Although the territory of Nunavut was created in 1999 from land formerly in the Northwest Territories, Nunavut Arctic College (NAC) was created in 1995 through an Act of the Legislative Assembly implemented January 1, 1995, when Arctic College was split into Aurora College in the Northwest Territories and Nunavut Arctic College. The major campuses of Nunavut Arctic College are Nunatta Campus in Iqaluit on Baffin Island, Kivalliq Campus at Rankin Inlet, and Kitikmeot Campus at Cambridge Bay. The College has also established Learning Centres in twenty-four of the twenty-six communities on the territory.

Governance

Higher education in Nunavut is the responsibility of the Ministry of Education. Three main pieces of legislation govern post-secondary education in Nunavut:
*The Education Act, known as Bill 21, governs the education in Nunavut from Kindergarten through to adult learner. [ [http://www.gov.nu.ca/education/eng/pubdoc/Bill%2021%20Education%20Act%20_E-F_%20-%20introduction.pdf Government of Nunavut. "Fourth Session, Second Legislative Assembly, Government Bill, Bill 21, Education Act" retrieved July 23, 2008 ] ]
*The Nunavut Act is the federal act that essentially created Nunavut. It has jurisdiction over all public institutes including college. [ [http://pubs.aina.ucalgary.ca/arctic/Arctic51-2-191.pdf Fortier, M. and Jones, F. (?) "Engineering Public Service Excellence for Nunavut: The Nunavut Unified Human Resources Development Strategy" (page 191 - 195) Retrieved July 23, 2008] ]
*Public Colleges Act was created through an amendment to the previous Arctic College Act as a result of the creation of Aurora College and Nunavut Arctic College. [ [http://books.google.com/books?hl=en&lr=&id=1ErZ8YOnd5UC&oi=fnd&pg=PA301&dq=Nunavut+Public+Colleges+Act+&ots=7WE9je0cTF&sig=bCgwn2N4cBE8229pnoUpcAWTYwU#PPA301,M1 Hilyer, G. (1997) "Higher Education in the Northwest Territories" "In" Higher Education in Canada: Different Systems, Different Perspectives (pages 301 - 323) Retrieved July 23, 2008] ]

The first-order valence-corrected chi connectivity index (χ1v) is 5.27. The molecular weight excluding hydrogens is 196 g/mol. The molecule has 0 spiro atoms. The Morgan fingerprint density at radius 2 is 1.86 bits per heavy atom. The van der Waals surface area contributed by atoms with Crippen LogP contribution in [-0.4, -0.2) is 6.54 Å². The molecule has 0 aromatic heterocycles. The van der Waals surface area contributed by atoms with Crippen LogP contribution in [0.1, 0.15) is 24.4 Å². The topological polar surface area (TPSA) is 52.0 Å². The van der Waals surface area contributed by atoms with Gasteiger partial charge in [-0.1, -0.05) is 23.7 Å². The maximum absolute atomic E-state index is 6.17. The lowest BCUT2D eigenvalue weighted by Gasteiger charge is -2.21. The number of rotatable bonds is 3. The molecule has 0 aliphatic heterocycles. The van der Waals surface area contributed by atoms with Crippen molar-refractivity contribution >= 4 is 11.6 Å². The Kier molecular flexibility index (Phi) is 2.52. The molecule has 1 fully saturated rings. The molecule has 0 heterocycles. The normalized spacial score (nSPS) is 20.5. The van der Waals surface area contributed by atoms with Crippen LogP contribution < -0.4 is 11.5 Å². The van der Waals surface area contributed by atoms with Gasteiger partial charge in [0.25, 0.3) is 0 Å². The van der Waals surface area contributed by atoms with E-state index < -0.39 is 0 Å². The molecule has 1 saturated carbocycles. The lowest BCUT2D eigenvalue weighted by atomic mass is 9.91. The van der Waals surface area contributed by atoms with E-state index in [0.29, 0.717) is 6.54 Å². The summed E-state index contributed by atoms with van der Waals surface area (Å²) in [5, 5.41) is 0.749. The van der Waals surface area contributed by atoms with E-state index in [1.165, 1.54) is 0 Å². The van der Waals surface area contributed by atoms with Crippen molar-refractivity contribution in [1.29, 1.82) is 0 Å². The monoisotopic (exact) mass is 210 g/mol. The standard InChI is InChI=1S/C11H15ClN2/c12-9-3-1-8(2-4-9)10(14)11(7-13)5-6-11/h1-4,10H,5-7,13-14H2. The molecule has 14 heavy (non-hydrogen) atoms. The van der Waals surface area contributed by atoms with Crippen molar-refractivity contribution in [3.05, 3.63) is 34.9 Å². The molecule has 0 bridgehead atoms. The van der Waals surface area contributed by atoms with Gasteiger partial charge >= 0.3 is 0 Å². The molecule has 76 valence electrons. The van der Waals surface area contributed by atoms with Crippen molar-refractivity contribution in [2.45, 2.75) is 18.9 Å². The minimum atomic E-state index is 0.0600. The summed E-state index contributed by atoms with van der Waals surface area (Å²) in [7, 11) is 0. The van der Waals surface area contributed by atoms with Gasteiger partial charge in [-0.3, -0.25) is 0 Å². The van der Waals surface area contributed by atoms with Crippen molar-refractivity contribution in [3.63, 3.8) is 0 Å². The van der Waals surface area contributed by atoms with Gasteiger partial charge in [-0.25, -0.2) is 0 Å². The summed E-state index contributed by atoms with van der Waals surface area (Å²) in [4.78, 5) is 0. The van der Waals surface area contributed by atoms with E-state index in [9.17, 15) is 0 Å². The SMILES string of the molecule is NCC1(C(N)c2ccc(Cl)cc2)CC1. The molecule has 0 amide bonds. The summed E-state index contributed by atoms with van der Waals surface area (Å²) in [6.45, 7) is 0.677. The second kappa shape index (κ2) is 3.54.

Access

For admissions into Nunavut Arctic college, students are required to meet the specific requirements for their chosen program. Programs are not offered at all campuses of Nunavut Arctic College, so interested students are required to submit an application directly to the campus or community centre with the course offering.cite web|url=http://nac.nu.ca/files/Academic%20Calendar%202005-07%20ENG.pdf |title=Policies, Procedures and Services (pg. 10) |accessdate=2008-07-25 |work=Nunavut Arctic College: Calendar of Courses |publisher=Nunavut Arctic College | format = PDF] International and Out of Province Canadians are required to submit applications before April first of each year, and only a limited number of seats are available to these students.